Getting back to the car was a little easier.  We went out the doors and around the building to the parking lot.  Hope and Mica helped me hold the twins’ hands in the parking lot.  As predicted, Miss Bella wanted to buckle herself in, so I let her try while I fastened Brooks’ seatbelt.  I gave Hope some Tylenol and a drink and made sure everyone had a snack and juice.  This calmed Bella enough to let me strap her in with little fuss.

On the way to pick up Tia, I had a feeling she wouldn’t be ready.  I wondered if she’d even made an appointment yet.  I told her a year ago to transfer Hope to a doctor here in town and she still hasn’t done it.  Her doctor is 30 minutes away!  So I called to check on her status.  Sure enough, she hadn’t even showered and told me to take Hope to my house.  Tia’s boyfriend gets off of work at 2pm, he’d pick her up then and they were going to try to take her to a new doctor here in town.  I was relieved I wouldn’t have to drive to the next town with all four kids and wait at the doctors’ office with a bunch of sick kids…

1. A Morning Adventure

It was Thursday, June 2, 2016

school mornings

A Morning Adventure:

I got up early did my devotions and replied to my last blog post’s comments.  Woke up Grandma, took out the trash and did other mommy-related activities.  I did devotions with Hope and Mica and got them off to their schools, fed the twins breakfast took Amor his coffee and spent some alone time with him with the twins played contently in the living room.

I planned to participate in a conference called, “Alternatives To Spanking,” which started at 10:45 am.  (Spanking tends to be Amor’s go-to tactic for dealing with discipline issues and I’ve been trying to encourage him to try other forms of discipline such as redirecting and/or using “time-outs” instead – I could go on, but that’s a whole other blog post).

As I was getting myself ready my cell phone rang.  I was busy and didn’t recognize the number so I let it go to voicemail (but they didn’t leave a message).  It was about 10 am and I wanted to wait until the last minute to finish getting the twins dressed and re-diapered so they’d be fresh when we arrived at the conference.  So I laid down with them for what I thought would be about 10 minutes of peaceful cuddle time of watching Curious George.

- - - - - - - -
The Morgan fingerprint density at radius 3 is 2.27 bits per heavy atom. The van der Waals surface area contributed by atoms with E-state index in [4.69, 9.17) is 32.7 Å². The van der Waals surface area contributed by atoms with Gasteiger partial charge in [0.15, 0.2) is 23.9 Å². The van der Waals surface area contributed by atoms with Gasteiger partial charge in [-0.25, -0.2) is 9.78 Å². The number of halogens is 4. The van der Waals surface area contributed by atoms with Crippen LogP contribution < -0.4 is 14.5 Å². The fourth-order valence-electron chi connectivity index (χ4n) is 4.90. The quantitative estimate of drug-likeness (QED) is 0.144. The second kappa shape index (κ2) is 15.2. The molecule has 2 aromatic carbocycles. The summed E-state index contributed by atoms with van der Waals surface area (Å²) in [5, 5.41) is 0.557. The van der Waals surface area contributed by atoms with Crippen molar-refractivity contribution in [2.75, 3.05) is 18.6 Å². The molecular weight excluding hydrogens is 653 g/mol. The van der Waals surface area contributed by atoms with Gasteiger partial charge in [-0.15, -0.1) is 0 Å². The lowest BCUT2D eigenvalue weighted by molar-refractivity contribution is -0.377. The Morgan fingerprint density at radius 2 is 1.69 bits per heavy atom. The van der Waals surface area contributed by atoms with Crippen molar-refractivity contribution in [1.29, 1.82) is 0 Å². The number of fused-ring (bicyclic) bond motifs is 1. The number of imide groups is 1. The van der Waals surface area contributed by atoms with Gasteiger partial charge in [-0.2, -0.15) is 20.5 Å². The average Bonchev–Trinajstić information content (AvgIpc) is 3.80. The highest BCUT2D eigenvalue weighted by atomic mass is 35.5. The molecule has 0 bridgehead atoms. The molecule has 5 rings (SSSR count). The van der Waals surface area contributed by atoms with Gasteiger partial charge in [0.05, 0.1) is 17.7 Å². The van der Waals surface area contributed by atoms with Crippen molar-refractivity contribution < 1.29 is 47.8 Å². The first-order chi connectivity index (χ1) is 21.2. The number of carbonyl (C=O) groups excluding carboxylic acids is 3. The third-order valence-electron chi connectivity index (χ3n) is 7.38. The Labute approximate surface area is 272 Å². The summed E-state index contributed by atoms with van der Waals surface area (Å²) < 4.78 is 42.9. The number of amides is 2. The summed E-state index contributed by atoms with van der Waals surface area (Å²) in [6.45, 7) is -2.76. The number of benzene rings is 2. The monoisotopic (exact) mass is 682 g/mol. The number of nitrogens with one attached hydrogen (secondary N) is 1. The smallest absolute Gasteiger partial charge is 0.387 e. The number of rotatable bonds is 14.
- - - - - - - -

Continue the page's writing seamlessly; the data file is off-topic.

I heard the home phone ring.  With both babes on top of me I knew I’d never reach it before it went to voicemail and besides, that’s grandma’s phone and I don’t give that number out as mine, so I usually only answer it if it rings more than once in a row; that usually means one of my family members is calling me.  It rang again.  I quickly put the twins down and ran to grab the phone.  The reception was horrible and with the TV in the background I didn’t catch the first part of what the caller said, but I heard the word “school.”  “Excuse me?” I replied.  The caller said, “Your daughter’s left ear is hurting her.  She’s screaming she’s in so much pain, please come pick her up.”

I jumped into action:  grabbed my cell phone and while collecting the babies’ bag, some Tylenol and a soda chaser, and my purse. I also quickly called Mica’s doctor and made a sick appointment for 11:20.  I rushed out the door, carrying the babes to the car with saggy diapers and no shoes.  I quickly loaded the stroller and arrived at my daughter’s school within 15 minutes of the phone call.  As I strolled the babies toward the office, I saw Mica and her class coming in from recess.  She waved at me.  “Weird”, I thought, seems like she’d be in the nurse’s office.  Oh well, I checked her out with the attendance person and they called her to the office.  As we walked back out to the car, I asked Mica, “So are you feeling better now?”  She seemed confused.  “I’m fine, what’s going on, why did you pick me up early?”  “Your ear doesn’t hurt?”  “huh?  No, I feel fine.”  By this time I was confused.  Already in the car with Mica and Bella and Brooks in tow, it dawned on me:  Hope.  I looked up the number of the call I had missed on my cell phone and call it back.  Sure enough, it was Hope’s school.  “She’s been waiting a long time now.”

As I drove toward Hope’s school, I called Mica’s doctor and canceled her appointment.  They were confused too.  “So you need to bring in your niece?  What kind of insurance does she have?”  It took longer than needed to explain to them that she’s not a patient at their practice, she has her own doctor.  Although I call Hope my “foster niece,” I’m not her legal guardian and dealing with aspects of her medical care is her mother, Tia’s responsibility.  I called her immediately.  She was half-asleep.  When I explained the situation to her she said, “I’ll take a shower and go get her,” in a tired voice.  Tia doesn’t drive.  And she’s notorious for taking hours to get ready for anything.  I imagined her arriving by taxi by the time school was letting out.  “Don’t worry, she needs to be picked up right away.  I’ll go get her and you call her doctor,” I said.

I turned right.  The school should have been on that corner.  It was not….